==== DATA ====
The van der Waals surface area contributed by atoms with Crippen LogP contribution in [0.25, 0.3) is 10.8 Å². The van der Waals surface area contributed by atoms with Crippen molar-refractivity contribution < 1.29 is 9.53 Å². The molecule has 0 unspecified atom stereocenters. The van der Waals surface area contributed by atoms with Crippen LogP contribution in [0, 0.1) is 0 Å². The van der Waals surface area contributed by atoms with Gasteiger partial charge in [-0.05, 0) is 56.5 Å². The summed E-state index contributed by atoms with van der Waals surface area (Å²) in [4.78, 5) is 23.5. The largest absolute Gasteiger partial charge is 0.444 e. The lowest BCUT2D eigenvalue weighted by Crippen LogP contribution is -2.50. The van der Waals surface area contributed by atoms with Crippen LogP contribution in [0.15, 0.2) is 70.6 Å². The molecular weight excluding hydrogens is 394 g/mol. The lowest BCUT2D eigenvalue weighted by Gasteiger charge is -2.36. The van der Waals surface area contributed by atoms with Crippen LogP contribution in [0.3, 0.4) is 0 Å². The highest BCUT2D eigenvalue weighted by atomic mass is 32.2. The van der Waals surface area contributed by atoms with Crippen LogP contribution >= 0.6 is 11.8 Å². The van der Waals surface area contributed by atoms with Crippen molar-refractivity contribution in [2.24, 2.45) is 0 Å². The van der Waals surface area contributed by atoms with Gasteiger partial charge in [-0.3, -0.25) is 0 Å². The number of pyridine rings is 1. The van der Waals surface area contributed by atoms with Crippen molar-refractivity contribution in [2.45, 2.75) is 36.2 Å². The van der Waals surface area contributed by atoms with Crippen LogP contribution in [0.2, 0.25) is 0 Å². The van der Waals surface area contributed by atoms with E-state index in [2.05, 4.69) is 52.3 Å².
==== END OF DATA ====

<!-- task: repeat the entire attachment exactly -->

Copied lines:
The van der Waals surface area contributed by atoms with Crippen LogP contribution in [0.25, 0.3) is 10.8 Å². The van der Waals surface area contributed by atoms with Crippen molar-refractivity contribution < 1.29 is 9.53 Å². The molecule has 0 unspecified atom stereocenters. The van der Waals surface area contributed by atoms with Crippen LogP contribution in [0, 0.1) is 0 Å². The van der Waals surface area contributed by atoms with Gasteiger partial charge in [-0.05, 0) is 56.5 Å². The summed E-state index contributed by atoms with van der Waals surface area (Å²) in [4.78, 5) is 23.5. The largest absolute Gasteiger partial charge is 0.444 e. The lowest BCUT2D eigenvalue weighted by Crippen LogP contribution is -2.50. The van der Waals surface area contributed by atoms with Crippen LogP contribution in [0.15, 0.2) is 70.6 Å². The molecular weight excluding hydrogens is 394 g/mol. The lowest BCUT2D eigenvalue weighted by Gasteiger charge is -2.36. The van der Waals surface area contributed by atoms with Crippen LogP contribution in [0.3, 0.4) is 0 Å². The highest BCUT2D eigenvalue weighted by atomic mass is 32.2. The van der Waals surface area contributed by atoms with Crippen LogP contribution >= 0.6 is 11.8 Å². The van der Waals surface area contributed by atoms with Crippen molar-refractivity contribution in [2.24, 2.45) is 0 Å². The van der Waals surface area contributed by atoms with Gasteiger partial charge in [-0.3, -0.25) is 0 Å². The number of pyridine rings is 1. The van der Waals surface area contributed by atoms with Crippen molar-refractivity contribution in [2.45, 2.75) is 36.2 Å². The van der Waals surface area contributed by atoms with Crippen LogP contribution in [0.2, 0.25) is 0 Å². The van der Waals surface area contributed by atoms with E-state index in [2.05, 4.69) is 52.3 Å².